What sets great advisors apart is that they’re truly present with their organizations. This may sound simple in practice, but when life gets hectic, going to an after-hours meeting may be the first thing to fall by the wayside. 

Show your commitment to your students by attending meetings regularly, checking in with your executive board often, and doing your best to learn everyone’s name. 

Another cool way you can be present for your student org is by attending a few events every semester. Whether you are helping to set up or just stopping by, the amount of time doesn’t matter as long as your investment is intentional. 

Your desktop calendar or planner is your best friend when trying to be a present advisor. Write down meetings, events, and set reminders. Communicate when can’t be at a meeting or event and be sure to schedule a follow-up meeting or email to see how things went.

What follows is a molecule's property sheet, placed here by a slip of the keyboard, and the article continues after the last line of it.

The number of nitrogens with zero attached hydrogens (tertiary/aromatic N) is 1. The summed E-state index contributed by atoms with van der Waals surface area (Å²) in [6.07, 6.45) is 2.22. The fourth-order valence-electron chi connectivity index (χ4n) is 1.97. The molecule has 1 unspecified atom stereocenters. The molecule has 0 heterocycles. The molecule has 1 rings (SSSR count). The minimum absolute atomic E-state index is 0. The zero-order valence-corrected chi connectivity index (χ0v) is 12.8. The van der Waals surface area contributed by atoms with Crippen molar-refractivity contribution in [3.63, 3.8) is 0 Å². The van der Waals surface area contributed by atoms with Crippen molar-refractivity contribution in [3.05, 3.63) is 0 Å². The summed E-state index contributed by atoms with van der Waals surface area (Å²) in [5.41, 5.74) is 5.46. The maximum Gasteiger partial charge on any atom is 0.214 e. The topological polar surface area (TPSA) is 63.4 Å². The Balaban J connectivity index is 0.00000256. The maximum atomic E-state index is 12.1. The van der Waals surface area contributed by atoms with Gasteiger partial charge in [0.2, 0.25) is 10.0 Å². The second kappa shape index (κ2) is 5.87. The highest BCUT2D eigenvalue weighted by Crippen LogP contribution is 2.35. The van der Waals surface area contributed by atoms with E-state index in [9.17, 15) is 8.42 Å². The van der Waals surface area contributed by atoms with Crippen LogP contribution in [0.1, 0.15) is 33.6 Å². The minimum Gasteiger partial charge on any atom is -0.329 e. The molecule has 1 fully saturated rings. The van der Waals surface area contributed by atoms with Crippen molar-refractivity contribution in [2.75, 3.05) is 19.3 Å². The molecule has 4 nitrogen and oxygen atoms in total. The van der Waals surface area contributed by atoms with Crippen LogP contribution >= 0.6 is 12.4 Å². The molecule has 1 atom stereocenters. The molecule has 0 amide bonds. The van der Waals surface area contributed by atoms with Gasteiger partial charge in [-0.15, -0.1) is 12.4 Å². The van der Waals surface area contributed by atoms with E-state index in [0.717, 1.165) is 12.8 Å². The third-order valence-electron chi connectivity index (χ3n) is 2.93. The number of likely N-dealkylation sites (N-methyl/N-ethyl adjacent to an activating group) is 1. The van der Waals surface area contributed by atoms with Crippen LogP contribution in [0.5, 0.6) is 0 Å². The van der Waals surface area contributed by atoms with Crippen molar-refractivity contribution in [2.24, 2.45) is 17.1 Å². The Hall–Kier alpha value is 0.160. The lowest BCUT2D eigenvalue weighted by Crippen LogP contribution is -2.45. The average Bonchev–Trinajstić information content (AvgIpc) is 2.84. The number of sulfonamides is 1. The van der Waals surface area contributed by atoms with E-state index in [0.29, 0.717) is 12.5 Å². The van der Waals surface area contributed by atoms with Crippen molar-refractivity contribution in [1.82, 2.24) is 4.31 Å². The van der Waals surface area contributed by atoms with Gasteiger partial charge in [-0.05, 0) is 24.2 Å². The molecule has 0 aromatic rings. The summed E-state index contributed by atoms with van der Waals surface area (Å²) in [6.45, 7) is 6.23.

Students want their efforts to be appreciated, and showing up can go a long way. Think about all those cheesy, emotional moments in movies where a character’s busy parent finally shows up to their baseball game, theater performance, or talent show. Be the parent that shows up, and your students will be so grateful they have such a rad advisor. 

Being an advisor doesn’t mean you have to be perfect. There will be plenty of times where you will be learning new things right along with your students. But, if you stick with it, you’ll find that advising a student org can help you feel even more connected to your campus and to your students.

What tips did we miss? We’d love to hear your humble brags about being a great advisor. Tweet us @themoderncampus.

Meg Sunga

About the author: Meg Sunga (she/is) is the former Digital Education Creator for Modern Campus Presence and the host of our podcast, Will There Be Food?. She is passionate about music festivals, volunteering and traveling. Learn how we can help get your students involved.